Like budgeting the right way, the only right way to pay off your debt is the way that is best for you.
Your debt payoff plan is not going to look like your next door neighbor’s plan, your best friend’s plan, or even my personal plan.
Some people may only want to pay off their unnecessary debt. Others may want to pay off all debt—period—even if it’s for an income-generating asset like a rental property.
Personal situations are just way too numerous to give a one-size-fits-all, restrictive, typical rule-based approach to debt.
It has to be personal, just like the rest of personal finance.
That’s why it can be a great investment to have a financial coach like me run through your options with you.
While setting up your debt payoff plan, there are four main strategies you can use to pay off your debt.
The four methods are the:
- Debt Snowball Method (lowest balance first)
- Debt Avalanche Method (highest interest rate first)
- Highest Monthly Impact Method (usually the highest monthly payment first)
- Debt Consolidation Method
There are pros and cons to each of these methods.
Which one is best for you will depend on your situation and personality.
So let’s go over in detail what each method consists of, who they’re good for, and what to watch out for when you are deciding on which one to use.
Debt Snowball Method
The Debt Snowball Method is used to pay off your debt from the smallest balance to the largest balance.
You start with the debt that has the smallest total balance and then move on to the next smallest balance after the first is paid off.
After the second smallest balance is paid off, you move onto the third smallest balance, and keep going until all your debt is paid off.
You also “snowball” your payments by adding the money you were using for each debt payment to the next debt’s total payment.
The Debt Snowball Method takes human psychology into consideration and gives you small wins at the start so you can stay motivated paying off your debt.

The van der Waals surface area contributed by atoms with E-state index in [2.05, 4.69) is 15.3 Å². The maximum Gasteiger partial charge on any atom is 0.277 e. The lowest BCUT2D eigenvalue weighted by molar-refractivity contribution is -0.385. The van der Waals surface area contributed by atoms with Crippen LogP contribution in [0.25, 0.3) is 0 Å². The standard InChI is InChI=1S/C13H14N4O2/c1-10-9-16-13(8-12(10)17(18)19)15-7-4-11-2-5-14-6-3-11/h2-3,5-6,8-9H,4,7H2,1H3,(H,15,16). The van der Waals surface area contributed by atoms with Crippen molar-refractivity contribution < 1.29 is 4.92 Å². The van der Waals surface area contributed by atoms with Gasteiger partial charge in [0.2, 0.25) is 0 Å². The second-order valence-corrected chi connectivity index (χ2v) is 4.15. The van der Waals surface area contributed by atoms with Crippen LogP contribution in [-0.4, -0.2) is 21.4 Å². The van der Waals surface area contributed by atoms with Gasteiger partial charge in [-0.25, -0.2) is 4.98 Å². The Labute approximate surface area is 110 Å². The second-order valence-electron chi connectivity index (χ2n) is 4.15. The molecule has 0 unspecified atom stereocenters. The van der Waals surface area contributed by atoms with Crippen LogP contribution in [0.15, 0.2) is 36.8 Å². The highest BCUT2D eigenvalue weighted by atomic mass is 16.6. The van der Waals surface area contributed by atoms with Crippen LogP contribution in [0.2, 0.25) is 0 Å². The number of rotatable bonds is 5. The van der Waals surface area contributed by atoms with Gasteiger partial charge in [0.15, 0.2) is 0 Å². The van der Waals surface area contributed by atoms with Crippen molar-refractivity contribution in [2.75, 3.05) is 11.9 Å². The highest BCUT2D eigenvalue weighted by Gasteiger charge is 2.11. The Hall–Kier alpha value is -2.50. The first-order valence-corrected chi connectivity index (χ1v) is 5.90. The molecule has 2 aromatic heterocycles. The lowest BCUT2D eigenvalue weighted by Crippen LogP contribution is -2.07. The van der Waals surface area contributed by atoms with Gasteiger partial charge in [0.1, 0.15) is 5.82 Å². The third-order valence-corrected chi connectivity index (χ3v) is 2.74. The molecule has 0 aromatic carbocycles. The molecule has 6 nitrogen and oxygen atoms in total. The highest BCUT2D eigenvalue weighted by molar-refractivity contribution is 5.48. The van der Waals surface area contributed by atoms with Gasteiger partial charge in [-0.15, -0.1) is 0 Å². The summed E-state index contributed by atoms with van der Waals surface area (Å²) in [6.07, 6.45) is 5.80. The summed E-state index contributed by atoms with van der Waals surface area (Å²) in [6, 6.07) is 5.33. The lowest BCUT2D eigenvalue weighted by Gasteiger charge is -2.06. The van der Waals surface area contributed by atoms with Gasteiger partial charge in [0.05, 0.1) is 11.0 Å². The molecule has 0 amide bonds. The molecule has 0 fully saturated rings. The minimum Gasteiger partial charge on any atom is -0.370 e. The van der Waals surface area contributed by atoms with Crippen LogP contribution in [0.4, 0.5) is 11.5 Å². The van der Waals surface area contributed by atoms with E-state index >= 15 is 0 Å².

It gives you momentum like a snowball!
You don’t pay attention to Interest rates when using the debt snowball method. It isn’t designed to minimize how much interest you pay in the long run.
Who Should Try This Method
The Debt Snowball Method is perfect for those of you who don’t have much money to put toward your debt.
As you pay down your smaller debts—something that will be quicker than starting with a larger debt—you will naturally start to have more money for each subsequent debt.
This will help keep your momentum going and encourage you to stick with your debt payoff plan.
It’s also perfect if you want those small wins to help keep you motivated. This is a huge part of being human so this may be the best method for you.
What to Watch Out For
Since the Debt Snowball Method doesn’t account for interest rates, you may end up paying more in interest in the long run.
If that is something that really bothers you, the Debt Snowball Method might not be the best choice.
The Debt Snowball Method also has the potential to be a “set it and forget it” method, which is great for some people but not so great for others.
If you need to see—or even feel—your progress, be sure to watch your balances dwindle as you pay them down.
And if you’re the type of person who is motivated by seeing a lot of progress in a short amount of time, the Debt Snowball Method may not give you that satisfaction.
Since you’re starting with smaller balances first, your total debt amount is not going to drop very quickly.
To get around this, pay attention to the total debts (i.e. 3 credit cards, 1 car loan, etc.) you have to pay off rather than the total debt balance you have to pay off.
That way you can check each debt off the list from the start and see great progress instead of watching your total balance slowly go down at the beginning.
Debt Avalanche Method
The Debt Avalanche Method starts with paying off the balance with the highest interest rate first. Payment size and total balance don’t matter in this method.
The Debt Avalanche Method aims to help you pay the least amount of interest overall in your debt payoff journey.
For this method, you’ll want to list out your debts from the highest interest rate to the lowest and then start paying them down in that order.
If you’re really into math, you could take this a step further and figure out exactly how much interest you will be paying on each of your debts using a debt payoff calculator or spreadsheet.
Who Should Try This Method
If you figured out how much interest you’ll be paying over the life of your debt and it’s just killing you, try this method out.